Wavering support for non-nuclear principles: Japan Restoration Party raises questions

LDP calls for fundamental policy debate: Direction of national policy

Hiroshima expresses concern

by Kohei Okata and Michiko Tanaka, Staff Writers

In the run-up to the House of Representatives election, support is wavering for the three non-nuclear principles, which are national policy. Leaders of the Japan Restoration Party, part of the so-called “third force” in Japanese politics, have repeatedly made statements raising doubts about the non-nuclear principles. Meanwhile the Liberal Democratic Party (LDP) has pledged to “conduct a fundamental debate on nuclear deterrence policy.” There is growing concern in Hiroshima about what will happen to the non-nuclear principles in the aftermath of the election.

After a campaign stop in Hiroshima’s Naka Ward on November 10, Toru Hashimoto, deputy head of the Japan Restoration Party, said to the press, “Abolition of nuclear weapons is the ideal, but in reality it’s not possible.” He also demonstrated a willingness to accept the bringing of nuclear weapons into Japan, which is prohibited by the three non-nuclear principles, saying, “If it is necessary for them to be brought in under the Japan-U.S. Security Treaty, we should seek the understanding of the people to do so.”

In a lecture he gave on November 20, Shintaro Ishihara, party leader, said Japan “should simulate the possession of nuclear weapons.”

Statements run counter to Hiroshima’s desire

The common thread running through these statements is an affirmation of nuclear deterrence. Hiroshima resident Yoshiko Kajimoto, 81, is an atomic bomb survivor who tells students who visit the city on school trips about her experiences. With regard to these statements she said, “The abolition of nuclear weapons is the desire of Hiroshima. These statements run counter to that.”

Hiroshima District 1 is an election district that includes the hypocenter of the atomic bombing. Members of the Democratic Party of Japan (DPJ) and the LDP, the two major political parties, as well as of the Japan Future Party and the Communist Party who are expected to be candidates to represent the district have all expressed their anger and stepped up criticism of Ishihara’s statement, saying that Japan must maintain its vision for the abolition of nuclear weapons. The Japan Restoration Party will not field a candidate in District 1.

The two major parties, which have held the reins of government so far, cannot just criticize the other parties either.

DPJ, LDP policies called into question

In the last House of Representatives election in 2009, the DPJ grabbed power from the LDP. Since then the party has stood firm in its support of the three non-nuclear principles. But the denuclearization of northeast Asia, which had been advocated in the party’s manifesto, has not been actively debated within the party, and the current manifesto makes no reference to the issue.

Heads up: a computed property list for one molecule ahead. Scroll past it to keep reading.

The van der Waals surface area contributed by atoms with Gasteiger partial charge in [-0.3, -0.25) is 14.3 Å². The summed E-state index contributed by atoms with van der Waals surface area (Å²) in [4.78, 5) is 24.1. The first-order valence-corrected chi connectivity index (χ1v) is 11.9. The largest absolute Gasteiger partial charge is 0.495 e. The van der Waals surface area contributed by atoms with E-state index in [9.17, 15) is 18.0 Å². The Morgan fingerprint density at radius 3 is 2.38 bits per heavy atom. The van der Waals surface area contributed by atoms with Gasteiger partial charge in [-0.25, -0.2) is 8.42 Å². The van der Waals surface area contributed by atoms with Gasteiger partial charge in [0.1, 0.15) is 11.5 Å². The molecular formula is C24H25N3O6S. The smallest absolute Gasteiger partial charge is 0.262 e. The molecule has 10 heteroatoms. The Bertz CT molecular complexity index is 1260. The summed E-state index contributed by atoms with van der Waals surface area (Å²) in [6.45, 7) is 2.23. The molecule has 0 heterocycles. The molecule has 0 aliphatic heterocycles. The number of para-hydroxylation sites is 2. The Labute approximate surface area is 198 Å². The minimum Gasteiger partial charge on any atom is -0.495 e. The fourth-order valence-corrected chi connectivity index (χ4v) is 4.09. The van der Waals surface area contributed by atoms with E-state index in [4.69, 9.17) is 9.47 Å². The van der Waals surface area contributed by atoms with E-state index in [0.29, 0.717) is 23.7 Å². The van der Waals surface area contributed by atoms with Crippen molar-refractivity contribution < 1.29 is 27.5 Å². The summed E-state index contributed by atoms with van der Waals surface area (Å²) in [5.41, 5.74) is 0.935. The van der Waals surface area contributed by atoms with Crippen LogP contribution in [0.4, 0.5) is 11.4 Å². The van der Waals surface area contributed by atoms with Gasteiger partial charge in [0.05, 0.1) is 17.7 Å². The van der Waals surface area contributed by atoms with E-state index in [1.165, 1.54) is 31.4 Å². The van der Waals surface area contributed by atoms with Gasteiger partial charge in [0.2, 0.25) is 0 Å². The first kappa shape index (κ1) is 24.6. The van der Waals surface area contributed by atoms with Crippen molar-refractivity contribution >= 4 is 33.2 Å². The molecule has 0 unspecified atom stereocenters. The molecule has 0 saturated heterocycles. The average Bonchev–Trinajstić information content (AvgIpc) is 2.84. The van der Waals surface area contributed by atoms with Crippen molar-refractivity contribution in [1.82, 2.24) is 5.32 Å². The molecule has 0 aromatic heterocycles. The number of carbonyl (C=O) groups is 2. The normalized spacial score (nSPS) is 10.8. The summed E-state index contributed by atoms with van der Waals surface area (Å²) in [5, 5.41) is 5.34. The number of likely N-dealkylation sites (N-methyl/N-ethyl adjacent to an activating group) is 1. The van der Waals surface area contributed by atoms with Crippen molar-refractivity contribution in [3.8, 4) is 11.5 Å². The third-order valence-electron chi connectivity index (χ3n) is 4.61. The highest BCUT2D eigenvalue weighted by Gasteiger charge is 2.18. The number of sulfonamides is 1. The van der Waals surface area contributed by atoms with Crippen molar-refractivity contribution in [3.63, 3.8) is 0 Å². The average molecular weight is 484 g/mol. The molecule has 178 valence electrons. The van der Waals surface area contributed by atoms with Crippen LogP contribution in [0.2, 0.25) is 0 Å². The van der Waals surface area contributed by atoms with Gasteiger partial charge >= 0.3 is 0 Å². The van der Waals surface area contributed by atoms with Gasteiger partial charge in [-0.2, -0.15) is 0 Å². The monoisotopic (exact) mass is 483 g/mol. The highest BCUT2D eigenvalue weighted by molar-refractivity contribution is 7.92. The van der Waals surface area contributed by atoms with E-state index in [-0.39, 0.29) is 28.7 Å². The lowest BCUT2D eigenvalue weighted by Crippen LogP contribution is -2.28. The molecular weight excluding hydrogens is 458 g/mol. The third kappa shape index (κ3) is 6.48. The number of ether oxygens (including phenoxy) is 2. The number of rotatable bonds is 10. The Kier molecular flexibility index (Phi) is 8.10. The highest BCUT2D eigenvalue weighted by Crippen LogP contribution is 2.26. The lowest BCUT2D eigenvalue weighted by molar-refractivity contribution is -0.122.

In October of this year, the Japanese government refused to sign a joint declaration calling for efforts by nations to make the use of nuclear weapons illegal under international law. The government asserted that the declaration was inconsistent with the nation’s security policy, which includes reliance on the nuclear umbrella of the United States.

As for the LDP, in July of last year, its National Strategy Headquarters issued a report spelling out the party’s “non-nuclear 2.5 principles,” which include approval of port calls by U.S. military ships armed with nuclear weapons. In its latest campaign pledge, the party said it would “initiate a fundamental debate on nuclear deterrence and establish a basic policy.”

There is growing interest in diplomacy and security in light of the conflict with South Korea over Takeshima Island (Dokdo Island, to Koreans) in Shimane Prefecture and with China over the Senkaku Islands in Okinawa Prefecture. Meanwhile Shinzo Abe, president of the LDP, has shown clear signs of conservative tendencies, pledging to amend the Constitution to change the status of the Self-Defense Forces to a “national defense force” and to allow the nation to exercise the right of collective self-defense.

Exercise of the right of collective defense is also embraced by Prime Minister Yoshihiko Noda, but the DPJ did not address that issue or amending the Constitution in its manifesto this time.

In its campaign pledge, the Japan Restoration Party advocates the creation of a law that will allow Japan to exercise the right of collective defense and the formulation of an “independent constitution.” The Japan Future Party makes no reference to the right of collective self-defense in its policy outline, but it does promote the formulation of a fundamental law on national security and participation in United Nations peacekeeping operations.

The lower house election is shaping up to be one in which the “third force” challenges the two major parties. “The DPJ is leaning to the right, and the LDP will move even further to the right in order to differentiate itself from the DPJ,” said Koji Fujimoto, 61, secretary general of the Hiroshima chapter of the Japan Congress Against A- and H-bombs (Gensuikin). Mr. Fujimoto made no secret of his sense of the risk that this drift to the right will lead to changes in the three non-nuclear principles.

Kazuo Okoshi, 72, secretary general of the Hiroshima Prefectural Confederation of A-bomb Sufferers Organizations, which is chaired by Kazushi Kaneko, said, “There are fewer and fewer people left who lived through the war, so Hiroshima must speak out even more strongly against the horrors of war and nuclear weapons.”

(Originally published on December 2, 2012)